We flew our testbed rocket another couple times this week with TripoliMN at their launch on the 23rd up in North Branch. This time around during the flights, we were testing our telemetry capabilities. By the way: I’d like to thank Gary Stroick for letting us fly under his certification and letting us call “his” rocket the “Happy Puppy.”
We found some interesting issues with corrupted data packets, but we can see a path to fix all of the issues we found, so good news! In our avionics bay, we flew both an Arduino (which was sending back accelerometer data via Xbees) and a Raspberry Pi (collecting many other data including video, but storing them on-board in an SD card). We have the some of the data, but are still processing most of it. Look for that next week, if you’re interested. We’ll also post on-board video (or a failure of on-board video) taken from the rocket.
There’s something about the combination of Alex’s sunglasses, Ginny’s crossed arms and wind-blown hair, Matias’s intense stare down at the ground, Dan’s coveralls, and that random guy’s hat and suspenders that makes this look like it was pulled straight out of an action film or a post-apocalyptic…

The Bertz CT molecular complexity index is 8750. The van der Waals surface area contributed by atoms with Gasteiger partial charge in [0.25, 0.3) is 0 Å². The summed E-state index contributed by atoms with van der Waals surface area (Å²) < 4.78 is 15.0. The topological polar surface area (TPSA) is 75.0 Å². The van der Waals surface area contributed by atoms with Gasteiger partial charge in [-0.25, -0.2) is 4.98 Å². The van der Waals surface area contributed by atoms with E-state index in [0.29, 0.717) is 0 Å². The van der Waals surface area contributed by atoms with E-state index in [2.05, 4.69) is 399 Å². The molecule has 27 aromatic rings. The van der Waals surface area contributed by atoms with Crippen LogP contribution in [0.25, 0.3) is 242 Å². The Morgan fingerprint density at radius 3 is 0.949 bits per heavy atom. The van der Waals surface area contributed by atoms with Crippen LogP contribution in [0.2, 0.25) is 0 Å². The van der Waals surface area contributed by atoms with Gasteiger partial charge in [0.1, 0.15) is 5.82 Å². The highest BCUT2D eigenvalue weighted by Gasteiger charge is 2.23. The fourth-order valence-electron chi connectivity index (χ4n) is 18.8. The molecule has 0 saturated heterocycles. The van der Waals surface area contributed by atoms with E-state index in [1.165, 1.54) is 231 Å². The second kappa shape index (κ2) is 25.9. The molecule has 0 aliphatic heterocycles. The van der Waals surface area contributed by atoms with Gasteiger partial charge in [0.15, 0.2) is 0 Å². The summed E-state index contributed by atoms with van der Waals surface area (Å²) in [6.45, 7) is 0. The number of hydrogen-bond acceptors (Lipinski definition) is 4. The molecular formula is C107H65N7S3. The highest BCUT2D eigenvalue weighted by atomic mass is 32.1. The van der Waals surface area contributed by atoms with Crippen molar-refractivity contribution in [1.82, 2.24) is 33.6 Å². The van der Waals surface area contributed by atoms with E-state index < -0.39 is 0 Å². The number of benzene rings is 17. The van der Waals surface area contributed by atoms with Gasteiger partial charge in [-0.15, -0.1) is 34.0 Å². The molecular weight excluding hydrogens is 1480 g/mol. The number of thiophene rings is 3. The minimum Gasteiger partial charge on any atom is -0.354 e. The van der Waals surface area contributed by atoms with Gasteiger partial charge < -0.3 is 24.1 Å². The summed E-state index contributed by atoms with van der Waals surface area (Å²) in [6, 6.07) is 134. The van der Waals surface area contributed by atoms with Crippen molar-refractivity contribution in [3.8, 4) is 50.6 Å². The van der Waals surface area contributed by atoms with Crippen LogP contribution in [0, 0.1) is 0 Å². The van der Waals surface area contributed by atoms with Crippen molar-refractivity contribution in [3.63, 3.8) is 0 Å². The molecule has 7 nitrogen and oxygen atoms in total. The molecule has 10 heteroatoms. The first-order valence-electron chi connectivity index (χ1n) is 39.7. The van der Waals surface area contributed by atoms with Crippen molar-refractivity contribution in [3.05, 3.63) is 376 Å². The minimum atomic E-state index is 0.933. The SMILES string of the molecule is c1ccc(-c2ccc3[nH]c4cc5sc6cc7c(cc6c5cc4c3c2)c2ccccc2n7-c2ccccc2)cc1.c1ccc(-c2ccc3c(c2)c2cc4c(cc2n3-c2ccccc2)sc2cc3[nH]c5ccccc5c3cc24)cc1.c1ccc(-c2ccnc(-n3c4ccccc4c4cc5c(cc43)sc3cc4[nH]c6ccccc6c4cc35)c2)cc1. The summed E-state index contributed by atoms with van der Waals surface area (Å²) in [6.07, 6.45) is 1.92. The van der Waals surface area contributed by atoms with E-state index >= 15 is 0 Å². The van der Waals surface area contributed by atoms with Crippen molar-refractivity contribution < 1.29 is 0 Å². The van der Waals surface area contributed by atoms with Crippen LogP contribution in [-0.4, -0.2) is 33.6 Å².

Subteam Spotlight: Engine
Engine team has been busy these past several weeks. The knowledge that we can successfully fire a liquid propellant rocket engine has been incredibly freeing. With that confidence, we can experiment with different injectors, different nozzles, etc.
We began working on impinging stream injectors a while ago, but Lee has designed a test rig which will let us test many parameters very efficiently. We’ve ordered the parts and should be building shortly. We’re also working on increasing the evenness of oxygen distribution in our chamber, but we made a few mistakes when meshing our simulation, so we haven’t quite come to a conclusion yet.
With some hard work and a little luck, we plan to have several injectors of both Mk 1 and Mk 2 size CADed and ready to machine over the summer.
The Material Advantage student group is still working on our ceramic rocket engine. They’re still running into an issue with the slip-casting manufacturing method, but appear to be well on their way to figuring it out.
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